While their customers may be searching for ways to cut cost and increase revenue, optical design software manufacturers themselves have not been so adversely affected by current market conditions. "We tripled our revenue in the last fiscal year, claims Velko Tzolov, vice president of sales and marketing at Optiwave Corp. (Nepean, Ontario), "and we are probably going to double our revenue this year, even in this difficult market."

Dr. Robert Scarmozzino, co-founder and chief technology officer at Rsoft, contends that his company "will finish out the year with something like a 50% revenue growth. The design software market has really held its own and continues to grow."

Driving this growth, in part, is the fact that most component manufacturers and system designers have begun to focus on their core business, which, in turn, has provided new opportunities for design software vendors. "Companies used to design a lot of in-house software," explains Lalk, "and a lot of companies are now saying, 'Maybe that's not our core business, and we ought to concentrate on our core business and go find help when it comes to doing software.'"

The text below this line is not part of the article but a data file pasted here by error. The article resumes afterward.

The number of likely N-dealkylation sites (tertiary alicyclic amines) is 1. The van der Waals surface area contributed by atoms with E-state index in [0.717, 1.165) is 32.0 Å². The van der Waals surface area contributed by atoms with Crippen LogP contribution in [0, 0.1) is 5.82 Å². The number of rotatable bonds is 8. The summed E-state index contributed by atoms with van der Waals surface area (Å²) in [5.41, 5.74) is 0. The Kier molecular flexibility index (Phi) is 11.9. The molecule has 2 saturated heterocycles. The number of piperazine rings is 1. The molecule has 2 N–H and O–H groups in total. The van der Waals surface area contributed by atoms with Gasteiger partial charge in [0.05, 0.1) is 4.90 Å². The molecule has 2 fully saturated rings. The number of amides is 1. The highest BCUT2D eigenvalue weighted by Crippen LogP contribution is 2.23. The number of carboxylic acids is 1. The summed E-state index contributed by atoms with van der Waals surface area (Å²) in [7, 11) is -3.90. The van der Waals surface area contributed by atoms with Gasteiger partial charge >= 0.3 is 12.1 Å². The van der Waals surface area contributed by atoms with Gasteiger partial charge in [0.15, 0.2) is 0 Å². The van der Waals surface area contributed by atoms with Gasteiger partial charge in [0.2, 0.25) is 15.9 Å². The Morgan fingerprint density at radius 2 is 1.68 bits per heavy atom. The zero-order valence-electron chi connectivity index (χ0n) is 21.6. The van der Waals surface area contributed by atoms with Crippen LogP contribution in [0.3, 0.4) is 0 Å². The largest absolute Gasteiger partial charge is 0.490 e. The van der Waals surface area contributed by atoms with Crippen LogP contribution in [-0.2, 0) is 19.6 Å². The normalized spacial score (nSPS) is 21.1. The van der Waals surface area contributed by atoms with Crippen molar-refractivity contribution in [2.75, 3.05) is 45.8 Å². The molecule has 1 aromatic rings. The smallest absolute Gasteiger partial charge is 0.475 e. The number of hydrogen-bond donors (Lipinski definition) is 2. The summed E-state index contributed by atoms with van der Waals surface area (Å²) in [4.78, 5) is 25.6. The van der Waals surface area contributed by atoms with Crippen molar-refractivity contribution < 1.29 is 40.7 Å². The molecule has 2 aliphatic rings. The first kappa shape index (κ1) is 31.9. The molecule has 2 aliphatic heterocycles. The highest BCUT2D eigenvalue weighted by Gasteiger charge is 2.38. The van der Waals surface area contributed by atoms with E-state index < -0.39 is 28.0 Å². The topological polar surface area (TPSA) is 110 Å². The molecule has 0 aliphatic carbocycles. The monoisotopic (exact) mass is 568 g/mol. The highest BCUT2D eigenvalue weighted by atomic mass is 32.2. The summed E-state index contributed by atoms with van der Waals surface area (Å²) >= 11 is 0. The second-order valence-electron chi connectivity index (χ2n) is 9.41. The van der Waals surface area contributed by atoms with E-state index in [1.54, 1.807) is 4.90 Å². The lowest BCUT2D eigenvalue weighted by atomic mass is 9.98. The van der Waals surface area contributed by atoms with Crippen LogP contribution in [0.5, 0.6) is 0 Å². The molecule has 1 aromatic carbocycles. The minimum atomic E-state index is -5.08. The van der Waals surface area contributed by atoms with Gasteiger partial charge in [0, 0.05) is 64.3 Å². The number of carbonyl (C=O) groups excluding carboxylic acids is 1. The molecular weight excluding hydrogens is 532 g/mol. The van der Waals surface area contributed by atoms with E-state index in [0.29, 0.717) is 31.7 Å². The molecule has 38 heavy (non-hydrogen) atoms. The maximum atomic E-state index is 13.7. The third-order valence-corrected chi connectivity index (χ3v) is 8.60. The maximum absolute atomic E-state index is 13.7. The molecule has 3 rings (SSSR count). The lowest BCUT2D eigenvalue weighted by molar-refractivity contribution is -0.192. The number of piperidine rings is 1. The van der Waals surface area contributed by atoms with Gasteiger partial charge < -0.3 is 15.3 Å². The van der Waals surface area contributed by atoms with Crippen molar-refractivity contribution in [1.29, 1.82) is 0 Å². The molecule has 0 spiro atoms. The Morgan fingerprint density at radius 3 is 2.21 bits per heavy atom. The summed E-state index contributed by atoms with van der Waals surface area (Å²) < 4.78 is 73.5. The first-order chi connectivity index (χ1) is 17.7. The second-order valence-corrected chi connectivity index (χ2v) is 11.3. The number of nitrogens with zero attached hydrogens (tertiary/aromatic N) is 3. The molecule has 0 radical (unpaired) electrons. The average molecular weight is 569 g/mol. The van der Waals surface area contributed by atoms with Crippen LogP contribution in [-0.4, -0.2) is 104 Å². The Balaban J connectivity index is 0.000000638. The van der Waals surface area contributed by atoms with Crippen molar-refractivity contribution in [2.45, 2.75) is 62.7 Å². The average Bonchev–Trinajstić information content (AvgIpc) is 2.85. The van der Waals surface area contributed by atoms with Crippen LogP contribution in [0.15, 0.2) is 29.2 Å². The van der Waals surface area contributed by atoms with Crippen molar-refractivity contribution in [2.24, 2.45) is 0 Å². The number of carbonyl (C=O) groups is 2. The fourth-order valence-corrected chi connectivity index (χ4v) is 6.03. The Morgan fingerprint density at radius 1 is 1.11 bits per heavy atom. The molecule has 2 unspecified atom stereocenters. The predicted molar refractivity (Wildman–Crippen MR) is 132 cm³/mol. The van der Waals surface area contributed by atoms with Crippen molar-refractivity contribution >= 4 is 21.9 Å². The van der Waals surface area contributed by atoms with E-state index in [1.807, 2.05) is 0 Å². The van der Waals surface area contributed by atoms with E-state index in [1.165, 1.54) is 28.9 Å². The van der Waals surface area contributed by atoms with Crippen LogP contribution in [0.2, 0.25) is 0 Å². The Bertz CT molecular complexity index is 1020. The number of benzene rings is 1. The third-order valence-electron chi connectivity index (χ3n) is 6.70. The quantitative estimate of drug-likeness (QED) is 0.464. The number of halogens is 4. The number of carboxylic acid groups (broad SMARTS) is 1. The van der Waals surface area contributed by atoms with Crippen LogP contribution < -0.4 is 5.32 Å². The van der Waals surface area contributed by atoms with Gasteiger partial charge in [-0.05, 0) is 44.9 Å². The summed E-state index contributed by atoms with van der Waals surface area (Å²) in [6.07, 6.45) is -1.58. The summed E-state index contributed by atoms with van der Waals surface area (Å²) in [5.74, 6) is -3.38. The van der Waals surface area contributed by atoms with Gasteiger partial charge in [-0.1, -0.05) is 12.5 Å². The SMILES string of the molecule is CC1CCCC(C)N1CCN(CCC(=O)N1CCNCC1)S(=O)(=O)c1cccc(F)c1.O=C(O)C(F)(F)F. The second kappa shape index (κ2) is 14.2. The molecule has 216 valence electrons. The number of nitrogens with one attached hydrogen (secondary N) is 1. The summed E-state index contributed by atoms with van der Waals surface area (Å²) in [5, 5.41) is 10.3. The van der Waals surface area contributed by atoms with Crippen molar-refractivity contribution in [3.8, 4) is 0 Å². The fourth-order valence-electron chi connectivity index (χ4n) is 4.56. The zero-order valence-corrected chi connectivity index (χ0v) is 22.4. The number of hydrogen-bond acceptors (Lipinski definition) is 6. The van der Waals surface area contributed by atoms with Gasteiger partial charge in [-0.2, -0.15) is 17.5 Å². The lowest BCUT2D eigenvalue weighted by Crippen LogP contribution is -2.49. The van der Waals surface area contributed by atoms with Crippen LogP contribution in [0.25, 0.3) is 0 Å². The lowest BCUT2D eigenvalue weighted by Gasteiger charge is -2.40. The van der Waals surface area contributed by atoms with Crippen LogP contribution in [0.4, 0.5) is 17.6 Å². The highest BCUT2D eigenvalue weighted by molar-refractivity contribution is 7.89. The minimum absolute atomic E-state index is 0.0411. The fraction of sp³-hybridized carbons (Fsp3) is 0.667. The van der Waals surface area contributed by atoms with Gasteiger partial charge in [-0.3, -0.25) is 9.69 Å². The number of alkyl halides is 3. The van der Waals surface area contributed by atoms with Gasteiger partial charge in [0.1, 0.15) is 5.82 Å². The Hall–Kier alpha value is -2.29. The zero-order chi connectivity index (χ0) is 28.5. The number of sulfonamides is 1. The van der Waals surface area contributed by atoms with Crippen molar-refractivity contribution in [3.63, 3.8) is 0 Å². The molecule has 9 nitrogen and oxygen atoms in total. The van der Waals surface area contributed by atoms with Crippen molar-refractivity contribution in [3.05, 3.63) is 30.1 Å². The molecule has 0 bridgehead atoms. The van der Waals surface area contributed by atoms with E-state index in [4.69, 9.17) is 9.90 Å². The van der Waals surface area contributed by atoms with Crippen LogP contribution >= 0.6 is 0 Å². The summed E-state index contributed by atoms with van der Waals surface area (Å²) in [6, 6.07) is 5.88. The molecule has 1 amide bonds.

Though only a dozen or so manufacturers worldwide have customer traction, others are sure to follow. To remain competitive, design software manufacturers must begin providing end-to-end, full-service solutions, says Scarmozzino-for several reasons. First, equipment vendors need to understand where they fit in the network hierarchy. "If they are component people, they need to understand how they fit into the systems," he explains. "And if they are equipment vendors, they need to understand how they feed into the networks, or if they are network vendors, they need to understand how the equipment they purchased will perform with respect to their networks."